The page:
DINOSAURUMPUS!

As long as there are kids, dinosaur books have less chance of extinction than the actual dinosaurs did. And thus, for the benefit of curious and expressive tykes, Mitton and Parker-Rees (Down by the Cool of the Pool, 2002, etc.) serves up yet another, albeit welcome, excursion in paleo-eurhythmics. Should this be read before or after naptime? Let’s explicate. It is to be experienced, to be stomped out in character, to be recited aloud as the language reflects reptilian excitement in sound and onomatopoeia. And Parker-Rees’s illustrations resound and bounce on a glowing color palette that has consigned earth tones to long-forgotten times. There is noise, dancing, and a sense of largeness that can only lead from the titular rumpus to a . . . nap. Despite fitting into a familiar genre, Mitton has somehow—perhaps through the rhyme, perhaps through sheer ebullience of language—tapped into a satisfying freshness that says stomping out a Dinosaurumpus is for anytime. (Picture book. 4-7)

Pub Date: March 1, 2003

ISBN: 0-439-39514-3

Page Count: 32

Publisher: Orchard/Scholastic

Review Posted Online: May 20, 2010

Kirkus Reviews Issue: March 1, 2003

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DANCING DINOS GO TO SCHOOL

Half a dozen lime-green dinosaurs are the stars of this delightful easy reader that offers most of the best qualities of the genre: rhyming text, a jolly rhythm, funny characters and lots of action. The well-written, brief text follows the dancing dinosaurs in a school-library setting as they dance right out of the pages of an open book and into mischief around the school and playground. The librarian, an African-American woman with glasses, and one male student follow the dinosaurs, but the action focuses firmly on the out-of-control dinosaurs. Though this is intended for new readers who are just starting to sound out words, both the storyline and appealing art are strong enough to work as a read-aloud for younger children as well. These dancing dinos have legs, and they ought to pop back out of their book for more rollicking adventures for new readers. (Easy reader. 4-7)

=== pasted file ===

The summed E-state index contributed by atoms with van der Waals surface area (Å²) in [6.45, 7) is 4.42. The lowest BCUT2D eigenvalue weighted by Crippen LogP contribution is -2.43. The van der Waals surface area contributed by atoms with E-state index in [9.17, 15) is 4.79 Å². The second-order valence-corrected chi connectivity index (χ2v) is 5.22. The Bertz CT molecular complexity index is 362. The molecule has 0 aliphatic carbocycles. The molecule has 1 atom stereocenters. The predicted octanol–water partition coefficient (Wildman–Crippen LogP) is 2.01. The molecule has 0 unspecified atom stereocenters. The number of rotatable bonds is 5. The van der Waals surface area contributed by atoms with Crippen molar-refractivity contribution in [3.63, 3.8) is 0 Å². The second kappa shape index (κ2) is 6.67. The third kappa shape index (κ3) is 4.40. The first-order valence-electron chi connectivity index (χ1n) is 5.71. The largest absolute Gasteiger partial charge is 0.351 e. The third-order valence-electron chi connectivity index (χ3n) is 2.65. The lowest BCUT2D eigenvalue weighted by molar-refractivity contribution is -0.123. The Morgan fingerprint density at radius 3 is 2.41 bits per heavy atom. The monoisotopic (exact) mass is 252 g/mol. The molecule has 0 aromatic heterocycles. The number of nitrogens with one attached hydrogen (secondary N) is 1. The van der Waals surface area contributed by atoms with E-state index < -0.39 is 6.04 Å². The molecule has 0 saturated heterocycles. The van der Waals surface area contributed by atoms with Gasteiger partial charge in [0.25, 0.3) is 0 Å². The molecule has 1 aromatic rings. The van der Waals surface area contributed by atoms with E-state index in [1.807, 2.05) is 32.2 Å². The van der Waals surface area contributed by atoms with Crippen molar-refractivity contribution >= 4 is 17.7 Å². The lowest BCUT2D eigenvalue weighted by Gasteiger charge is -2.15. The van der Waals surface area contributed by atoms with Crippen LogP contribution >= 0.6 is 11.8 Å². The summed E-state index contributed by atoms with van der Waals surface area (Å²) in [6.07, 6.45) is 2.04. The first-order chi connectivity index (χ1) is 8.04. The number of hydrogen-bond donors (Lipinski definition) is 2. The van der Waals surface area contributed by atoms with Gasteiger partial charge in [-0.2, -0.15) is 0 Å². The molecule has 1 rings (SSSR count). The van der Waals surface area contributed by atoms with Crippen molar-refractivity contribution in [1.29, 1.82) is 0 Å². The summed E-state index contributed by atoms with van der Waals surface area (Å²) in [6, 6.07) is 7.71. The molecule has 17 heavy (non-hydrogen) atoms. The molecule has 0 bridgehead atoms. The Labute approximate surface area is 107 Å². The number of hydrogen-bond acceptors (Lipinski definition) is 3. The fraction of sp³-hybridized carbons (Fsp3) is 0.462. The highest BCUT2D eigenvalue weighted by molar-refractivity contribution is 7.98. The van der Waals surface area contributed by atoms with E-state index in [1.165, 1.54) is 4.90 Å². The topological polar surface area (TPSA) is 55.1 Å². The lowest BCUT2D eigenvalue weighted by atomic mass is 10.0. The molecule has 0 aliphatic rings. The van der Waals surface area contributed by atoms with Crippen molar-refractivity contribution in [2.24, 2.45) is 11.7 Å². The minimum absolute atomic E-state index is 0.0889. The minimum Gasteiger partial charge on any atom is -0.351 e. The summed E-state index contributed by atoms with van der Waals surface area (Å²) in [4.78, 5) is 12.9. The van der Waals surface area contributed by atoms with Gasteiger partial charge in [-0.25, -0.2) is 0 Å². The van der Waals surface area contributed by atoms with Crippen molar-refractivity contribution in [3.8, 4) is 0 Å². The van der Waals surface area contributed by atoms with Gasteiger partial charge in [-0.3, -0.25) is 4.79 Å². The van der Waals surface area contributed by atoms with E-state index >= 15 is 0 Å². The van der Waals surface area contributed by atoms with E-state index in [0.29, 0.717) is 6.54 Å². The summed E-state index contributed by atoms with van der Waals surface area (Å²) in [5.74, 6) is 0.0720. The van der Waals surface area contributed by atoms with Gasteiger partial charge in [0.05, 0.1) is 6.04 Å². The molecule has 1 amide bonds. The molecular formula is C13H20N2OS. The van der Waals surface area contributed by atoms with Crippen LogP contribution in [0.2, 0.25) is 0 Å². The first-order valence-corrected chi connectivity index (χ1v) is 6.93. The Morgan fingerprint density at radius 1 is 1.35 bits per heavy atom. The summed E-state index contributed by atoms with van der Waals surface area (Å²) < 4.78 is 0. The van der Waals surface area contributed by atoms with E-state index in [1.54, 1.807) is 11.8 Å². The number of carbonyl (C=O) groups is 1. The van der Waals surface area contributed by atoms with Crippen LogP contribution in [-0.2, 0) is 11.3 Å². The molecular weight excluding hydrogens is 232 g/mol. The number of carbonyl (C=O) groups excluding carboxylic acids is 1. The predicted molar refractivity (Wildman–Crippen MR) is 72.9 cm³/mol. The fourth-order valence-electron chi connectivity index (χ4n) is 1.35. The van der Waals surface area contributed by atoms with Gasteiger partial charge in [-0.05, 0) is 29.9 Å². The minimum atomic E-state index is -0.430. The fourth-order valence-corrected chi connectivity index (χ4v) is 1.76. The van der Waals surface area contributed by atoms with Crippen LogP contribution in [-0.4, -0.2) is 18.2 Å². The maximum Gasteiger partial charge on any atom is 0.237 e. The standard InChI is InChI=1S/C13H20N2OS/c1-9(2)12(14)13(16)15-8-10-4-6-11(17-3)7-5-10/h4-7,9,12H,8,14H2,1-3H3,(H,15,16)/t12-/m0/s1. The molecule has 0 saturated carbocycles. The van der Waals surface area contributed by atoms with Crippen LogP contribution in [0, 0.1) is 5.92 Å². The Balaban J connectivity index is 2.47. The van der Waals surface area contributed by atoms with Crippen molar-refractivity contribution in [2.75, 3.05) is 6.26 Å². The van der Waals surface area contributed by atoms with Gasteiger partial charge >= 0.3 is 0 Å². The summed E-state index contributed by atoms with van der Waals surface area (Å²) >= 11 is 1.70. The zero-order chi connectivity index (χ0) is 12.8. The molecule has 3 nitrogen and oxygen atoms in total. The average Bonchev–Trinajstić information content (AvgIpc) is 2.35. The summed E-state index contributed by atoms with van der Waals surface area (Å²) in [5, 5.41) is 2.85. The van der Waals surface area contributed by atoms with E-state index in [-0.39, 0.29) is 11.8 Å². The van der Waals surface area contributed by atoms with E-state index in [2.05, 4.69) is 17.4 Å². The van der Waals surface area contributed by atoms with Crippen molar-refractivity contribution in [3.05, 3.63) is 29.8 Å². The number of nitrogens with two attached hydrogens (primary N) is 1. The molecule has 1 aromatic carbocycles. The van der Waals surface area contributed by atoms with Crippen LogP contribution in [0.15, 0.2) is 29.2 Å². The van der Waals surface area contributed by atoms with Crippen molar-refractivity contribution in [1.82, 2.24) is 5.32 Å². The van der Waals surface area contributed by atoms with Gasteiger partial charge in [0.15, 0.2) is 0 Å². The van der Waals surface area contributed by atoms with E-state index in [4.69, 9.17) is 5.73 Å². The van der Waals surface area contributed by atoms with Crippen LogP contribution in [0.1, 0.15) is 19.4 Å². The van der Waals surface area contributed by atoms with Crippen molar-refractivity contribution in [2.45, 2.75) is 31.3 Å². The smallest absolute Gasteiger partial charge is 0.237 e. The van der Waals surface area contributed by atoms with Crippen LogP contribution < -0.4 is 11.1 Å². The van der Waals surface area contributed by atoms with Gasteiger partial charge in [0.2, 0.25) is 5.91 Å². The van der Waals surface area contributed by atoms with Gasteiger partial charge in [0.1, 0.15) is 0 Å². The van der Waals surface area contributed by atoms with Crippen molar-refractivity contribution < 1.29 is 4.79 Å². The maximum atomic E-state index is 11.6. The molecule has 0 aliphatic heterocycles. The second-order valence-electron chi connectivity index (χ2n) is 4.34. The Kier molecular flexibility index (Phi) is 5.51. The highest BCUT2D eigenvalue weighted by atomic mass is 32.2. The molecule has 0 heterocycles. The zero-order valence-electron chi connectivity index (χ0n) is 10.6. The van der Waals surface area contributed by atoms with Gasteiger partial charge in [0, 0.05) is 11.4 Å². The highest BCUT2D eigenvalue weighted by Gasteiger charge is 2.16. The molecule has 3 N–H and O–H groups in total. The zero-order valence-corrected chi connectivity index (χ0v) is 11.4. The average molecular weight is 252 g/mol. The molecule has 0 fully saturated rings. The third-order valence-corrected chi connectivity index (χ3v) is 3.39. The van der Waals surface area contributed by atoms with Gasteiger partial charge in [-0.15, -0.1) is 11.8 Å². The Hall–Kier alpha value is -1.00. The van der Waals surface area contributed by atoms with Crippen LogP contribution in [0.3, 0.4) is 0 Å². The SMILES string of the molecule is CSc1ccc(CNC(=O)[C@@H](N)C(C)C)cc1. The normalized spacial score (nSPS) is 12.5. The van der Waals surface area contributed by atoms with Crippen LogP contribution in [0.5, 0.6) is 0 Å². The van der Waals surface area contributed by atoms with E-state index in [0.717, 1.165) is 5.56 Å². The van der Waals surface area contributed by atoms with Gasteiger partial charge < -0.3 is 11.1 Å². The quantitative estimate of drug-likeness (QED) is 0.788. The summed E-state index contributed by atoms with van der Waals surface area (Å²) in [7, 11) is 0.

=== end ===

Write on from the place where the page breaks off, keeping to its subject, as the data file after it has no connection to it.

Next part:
Pub Date: July 11, 2006

ISBN: 0-375-83241-6

Page Count: 32

Publisher: Random House

Review Posted Online: May 20, 2010

Kirkus Reviews Issue: June 15, 2006

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WHEN DINOSAURS CAME WITH EVERYTHING

What if one day every merchant in town offered up, and indeed, insisted that shoppers take home a live dinosaur (free) with every purchase? That’s what happens to a boy and his mother in this sweet, absurd story that unfolds very much like a dream—or a nightmare, depending on the reader’s perspective on having a large dinosaur as a pet. In Small’s comical, wonderfully expressive watercolor-and-ink drawings, it’s easy to identify the mother’s reaction to the bonus triceratops (free with a dozen doughnuts); stegosaurus (from the doctor instead of stickers); and pterosaur (from the barber instead of the usual balloon): unmitigated horror, inversely proportionate to her son’s delight. The hulking beasts are irresistibly endearing, though, as they wait patiently, doglike, for their new owners outside all the town establishments and ultimately, once at home in the family’s backyard, prove their worth as household laborers, cleaning gutters and rescuing far-flung Frisbees. In the end, the boy’s friends bring their own newly acquired dinos over to his house for a poolside party—and he knows Mom has truly come around when she calls the baker for more doughnuts. (Picture book. 4-7)

Pub Date: Sept. 25, 2007

ISBN: 978-0-689-86922-8

Page Count: 40

Publisher: Atheneum

Review Posted Online: May 20, 2010

Kirkus Reviews Issue: Aug. 15, 2007

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